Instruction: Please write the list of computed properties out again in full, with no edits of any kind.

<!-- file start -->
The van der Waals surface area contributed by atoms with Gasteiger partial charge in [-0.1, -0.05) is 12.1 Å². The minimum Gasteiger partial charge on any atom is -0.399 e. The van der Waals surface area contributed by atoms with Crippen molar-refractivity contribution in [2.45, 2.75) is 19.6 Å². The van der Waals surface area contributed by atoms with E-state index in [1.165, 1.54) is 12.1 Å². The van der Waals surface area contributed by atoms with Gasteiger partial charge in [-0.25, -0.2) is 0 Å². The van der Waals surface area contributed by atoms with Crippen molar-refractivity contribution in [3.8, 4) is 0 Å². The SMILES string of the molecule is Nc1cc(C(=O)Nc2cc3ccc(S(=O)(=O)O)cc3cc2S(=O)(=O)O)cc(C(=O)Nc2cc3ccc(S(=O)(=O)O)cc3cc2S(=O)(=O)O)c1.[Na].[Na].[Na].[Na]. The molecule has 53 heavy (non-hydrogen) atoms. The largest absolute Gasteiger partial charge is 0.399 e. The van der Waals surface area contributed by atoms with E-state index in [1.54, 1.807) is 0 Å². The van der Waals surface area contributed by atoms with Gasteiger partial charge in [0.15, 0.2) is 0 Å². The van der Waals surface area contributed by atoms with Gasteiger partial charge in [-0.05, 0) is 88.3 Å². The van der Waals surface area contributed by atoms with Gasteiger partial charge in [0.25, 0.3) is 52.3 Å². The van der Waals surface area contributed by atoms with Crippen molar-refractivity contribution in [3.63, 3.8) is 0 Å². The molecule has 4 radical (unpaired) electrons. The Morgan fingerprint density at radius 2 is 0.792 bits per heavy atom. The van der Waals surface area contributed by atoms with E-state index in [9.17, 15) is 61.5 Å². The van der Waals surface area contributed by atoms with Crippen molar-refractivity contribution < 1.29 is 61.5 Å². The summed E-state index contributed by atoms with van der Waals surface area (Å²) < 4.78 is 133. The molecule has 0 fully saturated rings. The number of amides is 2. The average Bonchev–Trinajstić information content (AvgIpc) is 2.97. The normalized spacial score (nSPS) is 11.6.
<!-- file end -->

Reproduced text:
The van der Waals surface area contributed by atoms with Gasteiger partial charge in [-0.1, -0.05) is 12.1 Å². The minimum Gasteiger partial charge on any atom is -0.399 e. The van der Waals surface area contributed by atoms with Crippen molar-refractivity contribution in [2.45, 2.75) is 19.6 Å². The van der Waals surface area contributed by atoms with E-state index in [1.165, 1.54) is 12.1 Å². The van der Waals surface area contributed by atoms with Gasteiger partial charge in [-0.25, -0.2) is 0 Å². The van der Waals surface area contributed by atoms with Crippen molar-refractivity contribution in [3.8, 4) is 0 Å². The SMILES string of the molecule is Nc1cc(C(=O)Nc2cc3ccc(S(=O)(=O)O)cc3cc2S(=O)(=O)O)cc(C(=O)Nc2cc3ccc(S(=O)(=O)O)cc3cc2S(=O)(=O)O)c1.[Na].[Na].[Na].[Na]. The molecule has 53 heavy (non-hydrogen) atoms. The largest absolute Gasteiger partial charge is 0.399 e. The van der Waals surface area contributed by atoms with E-state index in [1.54, 1.807) is 0 Å². The van der Waals surface area contributed by atoms with Gasteiger partial charge in [0.15, 0.2) is 0 Å². The van der Waals surface area contributed by atoms with Gasteiger partial charge in [-0.05, 0) is 88.3 Å². The van der Waals surface area contributed by atoms with Gasteiger partial charge in [0.25, 0.3) is 52.3 Å². The van der Waals surface area contributed by atoms with Crippen molar-refractivity contribution in [3.63, 3.8) is 0 Å². The molecule has 4 radical (unpaired) electrons. The Morgan fingerprint density at radius 2 is 0.792 bits per heavy atom. The van der Waals surface area contributed by atoms with E-state index in [9.17, 15) is 61.5 Å². The van der Waals surface area contributed by atoms with Crippen molar-refractivity contribution < 1.29 is 61.5 Å². The summed E-state index contributed by atoms with van der Waals surface area (Å²) < 4.78 is 133. The molecule has 0 fully saturated rings. The number of amides is 2. The average Bonchev–Trinajstić information content (AvgIpc) is 2.97. The normalized spacial score (nSPS) is 11.6.